Sleeping pills used by millions of Britons may increase the risk of early death more than five-fold, warn researchers. The higher the dose, the greater the risk. Those on higher doses also have an increased risk of cancer.
But a study suggests even patients taking fewer than 18 pills a year are more likely to die prematurely than those not on medication. The findings come from U.S. research, but most of the drugs involved are commonly prescribed in Britain. They include benzodiazepines such as temazepam and diazepam, newer sedative hypnotics zolpidem, zopiclone and zaleplon, and barbiturates and sedative antihistamines.
But the study, conducted by researchers at the Jackson Hole Centre for Preventive Medicine in Wyoming and the Scripps Clinic Viterbi Family Sleep Centre in California, found the risk was greater at higher doses. Those taking 18 to 132 pills a year had a 4.4 times higher risk of dying, while those on more than 132 pills a year were 5.3 times more likely to die.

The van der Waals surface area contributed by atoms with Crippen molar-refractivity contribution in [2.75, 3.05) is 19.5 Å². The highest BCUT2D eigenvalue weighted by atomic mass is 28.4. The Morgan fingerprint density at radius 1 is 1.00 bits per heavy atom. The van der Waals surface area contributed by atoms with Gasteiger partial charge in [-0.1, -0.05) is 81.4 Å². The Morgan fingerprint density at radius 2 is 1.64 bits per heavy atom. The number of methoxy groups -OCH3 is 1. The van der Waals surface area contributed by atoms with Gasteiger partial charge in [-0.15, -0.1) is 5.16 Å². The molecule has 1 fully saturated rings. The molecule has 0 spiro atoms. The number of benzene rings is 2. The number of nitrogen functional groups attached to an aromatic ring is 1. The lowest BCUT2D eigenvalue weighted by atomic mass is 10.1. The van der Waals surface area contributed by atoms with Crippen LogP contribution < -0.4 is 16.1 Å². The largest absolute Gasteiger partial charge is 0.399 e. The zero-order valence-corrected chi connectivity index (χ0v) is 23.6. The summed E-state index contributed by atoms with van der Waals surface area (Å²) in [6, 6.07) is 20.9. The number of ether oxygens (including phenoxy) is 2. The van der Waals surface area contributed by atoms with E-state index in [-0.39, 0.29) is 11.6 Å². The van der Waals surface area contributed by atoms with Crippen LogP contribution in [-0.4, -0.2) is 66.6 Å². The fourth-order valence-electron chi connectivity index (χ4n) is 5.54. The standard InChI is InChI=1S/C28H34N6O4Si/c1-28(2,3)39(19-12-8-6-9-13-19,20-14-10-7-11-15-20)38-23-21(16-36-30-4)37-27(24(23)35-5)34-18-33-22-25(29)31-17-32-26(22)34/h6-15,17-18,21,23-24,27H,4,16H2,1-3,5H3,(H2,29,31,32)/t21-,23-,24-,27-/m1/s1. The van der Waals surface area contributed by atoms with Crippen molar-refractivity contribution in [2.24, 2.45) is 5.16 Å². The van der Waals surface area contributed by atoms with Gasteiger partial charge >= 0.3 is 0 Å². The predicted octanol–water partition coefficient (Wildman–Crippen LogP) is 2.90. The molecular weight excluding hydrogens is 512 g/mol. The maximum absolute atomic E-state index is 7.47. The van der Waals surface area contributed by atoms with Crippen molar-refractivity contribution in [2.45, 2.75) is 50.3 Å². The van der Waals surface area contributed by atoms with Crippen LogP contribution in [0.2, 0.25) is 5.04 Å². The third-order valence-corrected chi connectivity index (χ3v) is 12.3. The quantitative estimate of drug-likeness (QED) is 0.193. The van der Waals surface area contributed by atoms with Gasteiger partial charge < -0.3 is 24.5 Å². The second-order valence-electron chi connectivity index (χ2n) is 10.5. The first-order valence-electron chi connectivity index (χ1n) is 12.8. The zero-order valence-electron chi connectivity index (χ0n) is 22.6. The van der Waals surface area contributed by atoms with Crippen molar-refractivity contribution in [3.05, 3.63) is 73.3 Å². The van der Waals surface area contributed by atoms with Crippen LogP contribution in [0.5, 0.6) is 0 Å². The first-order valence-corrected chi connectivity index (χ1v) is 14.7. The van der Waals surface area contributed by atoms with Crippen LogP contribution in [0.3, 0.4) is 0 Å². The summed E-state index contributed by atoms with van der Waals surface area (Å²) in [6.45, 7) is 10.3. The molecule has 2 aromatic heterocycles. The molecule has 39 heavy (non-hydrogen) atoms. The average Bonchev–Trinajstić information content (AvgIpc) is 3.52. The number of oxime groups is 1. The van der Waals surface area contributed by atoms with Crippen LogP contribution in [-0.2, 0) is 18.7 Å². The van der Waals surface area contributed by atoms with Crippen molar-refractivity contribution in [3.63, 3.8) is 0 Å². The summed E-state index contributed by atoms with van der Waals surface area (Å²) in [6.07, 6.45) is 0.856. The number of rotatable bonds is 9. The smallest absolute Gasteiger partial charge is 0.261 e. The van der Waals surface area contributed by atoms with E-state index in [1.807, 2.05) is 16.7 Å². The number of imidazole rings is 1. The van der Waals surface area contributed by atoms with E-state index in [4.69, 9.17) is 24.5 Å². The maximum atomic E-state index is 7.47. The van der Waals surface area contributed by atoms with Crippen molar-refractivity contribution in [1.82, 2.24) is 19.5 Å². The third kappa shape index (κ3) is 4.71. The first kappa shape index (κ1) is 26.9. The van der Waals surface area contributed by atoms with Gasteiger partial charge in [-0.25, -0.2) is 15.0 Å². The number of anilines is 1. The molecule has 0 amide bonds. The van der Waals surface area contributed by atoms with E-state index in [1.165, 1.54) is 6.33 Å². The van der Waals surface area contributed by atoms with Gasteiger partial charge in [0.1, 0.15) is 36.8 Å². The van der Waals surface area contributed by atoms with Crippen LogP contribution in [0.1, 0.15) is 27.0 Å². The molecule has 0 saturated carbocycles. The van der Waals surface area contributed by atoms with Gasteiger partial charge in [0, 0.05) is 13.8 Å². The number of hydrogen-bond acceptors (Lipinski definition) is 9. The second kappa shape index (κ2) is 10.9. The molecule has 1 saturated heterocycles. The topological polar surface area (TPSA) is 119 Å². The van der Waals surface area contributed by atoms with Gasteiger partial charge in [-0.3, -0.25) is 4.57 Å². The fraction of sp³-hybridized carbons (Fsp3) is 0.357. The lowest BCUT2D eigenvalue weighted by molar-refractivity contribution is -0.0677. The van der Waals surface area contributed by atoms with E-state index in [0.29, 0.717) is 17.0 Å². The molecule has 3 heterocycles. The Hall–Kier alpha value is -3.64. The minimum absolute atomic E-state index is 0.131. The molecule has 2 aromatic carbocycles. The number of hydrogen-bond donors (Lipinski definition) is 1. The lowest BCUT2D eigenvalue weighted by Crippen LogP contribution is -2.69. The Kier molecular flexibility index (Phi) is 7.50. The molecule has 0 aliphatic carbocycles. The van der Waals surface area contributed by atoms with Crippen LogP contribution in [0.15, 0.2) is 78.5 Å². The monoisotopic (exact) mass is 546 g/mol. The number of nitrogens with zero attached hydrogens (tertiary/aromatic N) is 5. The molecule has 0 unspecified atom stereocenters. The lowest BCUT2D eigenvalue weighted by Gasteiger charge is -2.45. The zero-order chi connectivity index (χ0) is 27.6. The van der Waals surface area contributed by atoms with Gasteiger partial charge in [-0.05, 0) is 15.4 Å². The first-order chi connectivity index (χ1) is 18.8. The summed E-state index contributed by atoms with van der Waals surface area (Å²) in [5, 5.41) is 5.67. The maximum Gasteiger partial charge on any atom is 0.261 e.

The researchers concluded non-drug treatments such as cognitive behaviour therapy may be more successful and NHS guidance backing ‘even short-term use of hypnotics’ should be reconsidered.
The journal’s editor-in-chief Dr Trish Groves added: ‘Although the authors have not been able to prove that sleeping pills cause premature death… these findings raise important concerns.’
Image: Top News